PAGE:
Learning from previous lockdown measures and minimising harmful biopsychosocial consequences as they end: A systematic review

MUEHLSCHLEGEL, P.A., PARKINSON, E.A.J., CHAN, R.Y.L., ARDEN, Madelynne and ARMITAGE, C.J. (2021). Learning from previous lockdown measures and minimising harmful biopsychosocial consequences as they end: A systematic review. Journal of Global Health, 11.

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Background Infectious outbreaks, most recently coronavirus disease 2019 (COVID-19), have required pervasive public health strategies, termed lockdown measures, including quarantine, social distancing, and closure of workplaces and educational establishments. Although evidence analysing immediate effects is expanding, repercussions following lockdown measures remain poorly understood. This systematic review aims to analyse the biopsychosocial consequences after lockdown measures end according to short, medium, and long-term impacts. Methods PubMed, Ovid MEDLINE, Embase, PsycInfo, Web of Science, and Scopus databases were searched from inception to January 12, 2021. Reference lists were manually reviewed. Eligible studies analysed biopsychosocial functioning after lockdown measures secondary to recent infectious outbreaks ended. Lockdown measures were defined as quarantine, isolation, workplace or educational closures, social or physical distancing, and national or local closure of public institutions deemed non-essential. Studies exclusively researching outcomes during lockdown measures, examined infectious participants, or analysed lockdown measures not pertaining to an infectious outbreak were excluded. Two independent reviewers extracted data and assessed bias with a third resolving discrepancies. Data was extracted from published reports with further information requested from authors where necessary. The mixed methods appraisal tool assessed study quality, languages were restricted to English, German, Italian, and French and narrative synthesis was applied. Results Of 5149 identified studies, 40 were eligible for inclusion. Psychological distress, economic repercussions, social, biological, and behavioural ramifications were observed. Short to medium-term effects comprised reactions relating to early trauma processing whereas medium to long-term repercussions manifested in maladaptive behaviours and mental health deterioration. Increased alcohol intake, stigmatisation, and economic effects were also identified consequences. High-risk groups included health care workers, children, elderly, inpatients, those with pre-existing psychiatric diagnoses, and socially isolated individuals. Conclusions Supporting vulnerable groups and offering education, workplace modifications, financial, and social assistance may mitigate negative repercussions. Establishing a rapid and comprehensive evidence base appraising the efficacy of such interventions and identifying areas for development is essential. This review was limited by study heterogeneity and lack of randomisation in available literature. Given the unprecedented nature and progression of COVID-19, the relevance of previous outcomes remains uncertain. Protocol registration PROSPERO registration CRD42020181134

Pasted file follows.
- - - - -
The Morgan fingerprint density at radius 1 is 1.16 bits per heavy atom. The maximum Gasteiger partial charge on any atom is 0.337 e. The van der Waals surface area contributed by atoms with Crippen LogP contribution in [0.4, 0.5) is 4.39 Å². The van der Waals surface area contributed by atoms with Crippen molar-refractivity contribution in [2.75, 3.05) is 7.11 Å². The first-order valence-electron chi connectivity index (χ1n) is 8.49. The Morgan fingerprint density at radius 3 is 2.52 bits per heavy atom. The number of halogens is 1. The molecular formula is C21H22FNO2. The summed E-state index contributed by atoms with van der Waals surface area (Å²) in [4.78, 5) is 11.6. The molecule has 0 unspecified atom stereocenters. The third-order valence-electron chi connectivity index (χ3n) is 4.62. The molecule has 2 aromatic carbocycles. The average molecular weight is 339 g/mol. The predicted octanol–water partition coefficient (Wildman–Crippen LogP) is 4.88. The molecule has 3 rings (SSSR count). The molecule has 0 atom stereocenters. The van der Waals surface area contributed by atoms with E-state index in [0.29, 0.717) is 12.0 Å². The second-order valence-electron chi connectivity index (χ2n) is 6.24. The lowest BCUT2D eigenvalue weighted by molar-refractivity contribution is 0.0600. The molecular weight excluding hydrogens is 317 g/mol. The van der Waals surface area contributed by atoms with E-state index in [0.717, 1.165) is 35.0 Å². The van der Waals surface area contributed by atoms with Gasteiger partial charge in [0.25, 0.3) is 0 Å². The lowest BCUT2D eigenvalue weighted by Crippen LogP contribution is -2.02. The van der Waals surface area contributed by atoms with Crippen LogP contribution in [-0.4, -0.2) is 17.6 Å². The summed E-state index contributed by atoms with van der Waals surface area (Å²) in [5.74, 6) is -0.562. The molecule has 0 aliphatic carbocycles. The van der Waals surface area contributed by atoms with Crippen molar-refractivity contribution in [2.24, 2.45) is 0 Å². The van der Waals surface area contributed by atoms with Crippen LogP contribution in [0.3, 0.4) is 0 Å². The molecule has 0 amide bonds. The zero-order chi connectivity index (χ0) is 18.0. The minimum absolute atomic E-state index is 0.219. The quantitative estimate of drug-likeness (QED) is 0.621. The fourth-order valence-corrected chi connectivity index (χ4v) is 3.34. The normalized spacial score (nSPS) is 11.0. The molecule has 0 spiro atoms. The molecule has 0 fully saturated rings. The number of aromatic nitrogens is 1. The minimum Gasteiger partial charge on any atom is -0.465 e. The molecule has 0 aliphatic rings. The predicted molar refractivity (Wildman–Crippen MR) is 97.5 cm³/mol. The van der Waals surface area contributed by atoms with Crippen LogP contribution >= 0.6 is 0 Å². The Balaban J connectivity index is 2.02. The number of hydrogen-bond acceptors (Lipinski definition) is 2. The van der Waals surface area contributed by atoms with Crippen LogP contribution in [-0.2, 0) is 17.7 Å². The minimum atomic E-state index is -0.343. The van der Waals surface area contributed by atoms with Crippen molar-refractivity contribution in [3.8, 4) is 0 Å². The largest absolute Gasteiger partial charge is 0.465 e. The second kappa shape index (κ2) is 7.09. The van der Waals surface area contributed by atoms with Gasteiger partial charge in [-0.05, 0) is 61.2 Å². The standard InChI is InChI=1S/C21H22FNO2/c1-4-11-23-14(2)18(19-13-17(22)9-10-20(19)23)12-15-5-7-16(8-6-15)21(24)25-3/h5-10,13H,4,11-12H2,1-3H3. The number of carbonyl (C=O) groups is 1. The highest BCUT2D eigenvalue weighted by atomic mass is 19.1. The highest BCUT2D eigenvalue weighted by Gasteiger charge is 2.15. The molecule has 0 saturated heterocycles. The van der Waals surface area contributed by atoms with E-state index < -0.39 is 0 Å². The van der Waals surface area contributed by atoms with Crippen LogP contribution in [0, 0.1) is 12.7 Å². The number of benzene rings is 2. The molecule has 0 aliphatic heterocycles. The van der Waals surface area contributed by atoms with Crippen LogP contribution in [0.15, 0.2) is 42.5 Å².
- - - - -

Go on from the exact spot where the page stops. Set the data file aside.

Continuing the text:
Item Type: Article
Uncontrolled Keywords: COVID-19; Disease Outbreaks; Humans; Physical Distancing; Public Policy; Quarantine; Randomized Controlled Trials as Topic; Schools; Workplace; Humans; Disease Outbreaks; Quarantine; Public Policy; Schools; Workplace; Randomized Controlled Trials as Topic; COVID-19; Physical Distancing; 1117 Public Health and Health Services
Identification Number: https://doi.org/10.7189/jogh.11.05008
SWORD Depositor: Symplectic Elements
Depositing User: Symplectic Elements
Date Deposited: 30 Jul 2021 15:26
Last Modified: 30 Jul 2021 15:30
URI: https://shura.shu.ac.uk/id/eprint/28894

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